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PLUMBING SYSTEM INSPECT DIAGNOSE REPAIR
BACKDRAFTING HEATING EQUIPMENT
DRAIN & SEWER PIPING
FLOODED HEATING EQUIPMENT REPAIR
FLOODED WATER HEATER REPAIR
GAS DETECTION INSTRUMENTS
GAS EXPOSURE EFFECTS, TOXIC
GAS EXPOSURE LIMITS & STANDARDS
GAS FIRED WATER HEATERS
GAS LP & NATURAL GAS SAFETY HAZARDS
GAS PRESSURES LP vs NATURAL GAS
GAS PIPING, VALVES, CONTROLS
GAS BTUH, CUBIC FEET & ENERGY
GAS CONVERSION LP-NATURAL GAS
GAS FLAME & NOISE DEFECTS
GAS IGNITER DEFECTS & REPAIRS
GAS LEAK DETECTION, LP / NG
GAS LIGHTING, PIPES, FIXTURES
GAS PIPING DEFECTS
GAS REGULATORS for APPLIANCES
GAS REGULATORS for LP TANKS
GAS REGLATORS, TWO STAGE
GAS SHUTOFF VALVES
LP GAS TANKS
GAS LP & NATURAL GAS SAFETY HAZARDS
LP & Natural Gas Pressures
METHANE GAS SOURCES
Natural Gas Combustion Products
SPILL SWITCHES - Flue Gas Detection
TYPES OF FUEL GAS SOURCE
MANUALS & PARTS GUIDES - HVAC
METHANE GAS SOURCES
ODORS GASES SMELLS, DIAGNOSIS & CURE
ODORS, SEPTIC or SEWER
ODORS, SULPHUR SMELL SOURCES
OIL TANK PIPING & PIPING DEFECTS
PIPING IN buildings, Clogs Leaks Types
SEWER GAS ODORS
SHUTOFF VALVE LOCATION, USE
SULPHUR & SEWER GAS SMELL SOURCES
This article explains LP or Natural Gas Pressure Regulators used on building appliances such as gas fired furnaces, boilers, water heaters, and stoves: How to Inspect & Test LP or Natural Gas Valves Regulators, or Gas Controls at Appliances. We provide descriptions and photographs of unsafe gas piping, regulators, or controls on heating systems, indications of unsafe or improperly operating gas appliances, gas meters, and other gas installation defects. This document also provides free sample draft home inspection report language for reporting defects in oil and gas piping at residential properties.
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Gas Cylinder or Tank Regulators: Readers concerned with installing, inspecting, or testing LP Gas regulators which are found on outdoor above ground or buried gas cylinders used for storage of LP Gas on site should also see How to Inspect & Test LP Gas Tank or Cylinder Regulators. Readers concerned with changing the fuel type between LP gas and natural gas for a gas fired appliance should see our safety warnings at GAS CONVERSION LP-NATURAL GAS.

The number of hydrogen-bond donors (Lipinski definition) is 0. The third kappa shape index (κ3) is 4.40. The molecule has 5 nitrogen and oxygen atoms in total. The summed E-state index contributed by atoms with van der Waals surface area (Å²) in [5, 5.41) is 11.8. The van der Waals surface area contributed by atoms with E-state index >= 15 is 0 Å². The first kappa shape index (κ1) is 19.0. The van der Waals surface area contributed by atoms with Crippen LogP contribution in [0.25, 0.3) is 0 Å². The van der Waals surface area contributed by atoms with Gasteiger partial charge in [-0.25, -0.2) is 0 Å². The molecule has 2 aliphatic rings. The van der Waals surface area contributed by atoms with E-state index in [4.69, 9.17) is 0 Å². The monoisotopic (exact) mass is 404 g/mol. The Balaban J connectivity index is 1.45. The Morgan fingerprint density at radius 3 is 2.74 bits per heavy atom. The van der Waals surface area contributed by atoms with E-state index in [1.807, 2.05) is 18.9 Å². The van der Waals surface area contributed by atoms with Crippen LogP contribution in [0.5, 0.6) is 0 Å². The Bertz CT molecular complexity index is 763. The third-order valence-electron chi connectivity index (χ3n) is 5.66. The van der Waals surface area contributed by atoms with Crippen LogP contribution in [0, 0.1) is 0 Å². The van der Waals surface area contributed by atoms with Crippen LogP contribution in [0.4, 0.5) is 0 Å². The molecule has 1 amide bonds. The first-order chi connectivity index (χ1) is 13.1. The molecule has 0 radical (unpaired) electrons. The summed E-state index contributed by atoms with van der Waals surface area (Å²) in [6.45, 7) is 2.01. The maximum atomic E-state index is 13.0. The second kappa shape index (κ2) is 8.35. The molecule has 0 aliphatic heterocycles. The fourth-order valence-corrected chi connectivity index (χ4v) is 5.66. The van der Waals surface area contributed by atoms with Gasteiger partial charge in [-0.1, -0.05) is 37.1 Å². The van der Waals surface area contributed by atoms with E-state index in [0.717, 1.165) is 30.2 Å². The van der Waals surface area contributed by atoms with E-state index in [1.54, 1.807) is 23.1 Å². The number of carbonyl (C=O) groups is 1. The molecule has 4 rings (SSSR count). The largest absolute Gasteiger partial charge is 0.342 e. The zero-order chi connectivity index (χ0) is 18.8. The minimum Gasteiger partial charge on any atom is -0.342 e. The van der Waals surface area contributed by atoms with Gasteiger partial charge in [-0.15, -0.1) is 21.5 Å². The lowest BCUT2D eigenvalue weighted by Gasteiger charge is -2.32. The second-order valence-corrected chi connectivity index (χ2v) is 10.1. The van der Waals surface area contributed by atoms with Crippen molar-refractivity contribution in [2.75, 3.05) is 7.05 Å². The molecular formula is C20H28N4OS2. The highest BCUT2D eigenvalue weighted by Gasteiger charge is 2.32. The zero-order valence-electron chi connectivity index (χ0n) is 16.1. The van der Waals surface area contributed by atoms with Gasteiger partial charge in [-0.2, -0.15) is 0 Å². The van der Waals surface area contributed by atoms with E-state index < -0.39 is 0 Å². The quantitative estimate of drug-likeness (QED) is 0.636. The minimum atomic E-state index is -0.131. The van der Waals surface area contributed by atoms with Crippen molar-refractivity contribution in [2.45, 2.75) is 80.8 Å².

Watch out: improper installation and even improper inspection and testing methods involving natural or "LP" gas can involve dangerous conditions and risk fire or explosion. If you smell gas you should leave the building immediately and should do so without doing anything that could create a spark such as operating a light switch or telephone. From a safe location, call your gas company's emergency line and/or your fire department. The text provided here is a working draft and may be incomplete or inaccurate.
The gas fired furnace gas regulator photograph shown here is a typical gas valve assembly such as those used on most older furnaces and boilers. The regulator is shown removed from the appliance where it will be used.
Since the actual gas pressure right at the heating appliance can vary for several reasons (gas type, source pressure, piping distance, piping diameter), the job of the gas regulator includes not just "turning on" the gas when the thermostat calls for heat.
The gas appliance regulator must also deliver gas at the proper gas pressure specified by the manufacturer for the particular appliance.
The photo of the gas regulator shown here and much of the content in this article are thanks to Charles or Mike Trumbature.
It's impressive how many important functions are often packed into this little gas valve/regulator: The functions that are typically combined in a modern gas valve/regulator include:
If a thermocouple is used you'll see a small copper tube (or in some devices an electrical wire) connecting the flame sensor to the valve.
The thermocouple and safety shutoff do double duty, since on burners that use a pilot flame the thermocouple senses the pilot flame and won't permit the gas valve to open if the pilot is not lit. (A bad thermocouple itself can prevent a gas furnace or boiler from working - if you can light the flame at the pilot manually but then the flame goes out when you release the manual gas feed valve, the thermocouple is probably bad.) See THERMOCOUPLES.
What goes wrong with gas regulators on furnaces or boilers?
Gas pressure too high:: Some technicians have informed us that as the gas valve regulator on some gas furnaces or boilers age over several years, the spring inside the regulator (and determining the regulator output pressure) can weaken. A weakened spring inside of a gas regulator can allow the gas pressure to increase beyond the BTU rating of the heat exchanger. This same condition could occur if the regulator is simply not properly adjusted in the first place. Adjustment of a gas regulator might also be necessary if the gas piping from source (meter or tank) to the appliance is long or is too small in diameter.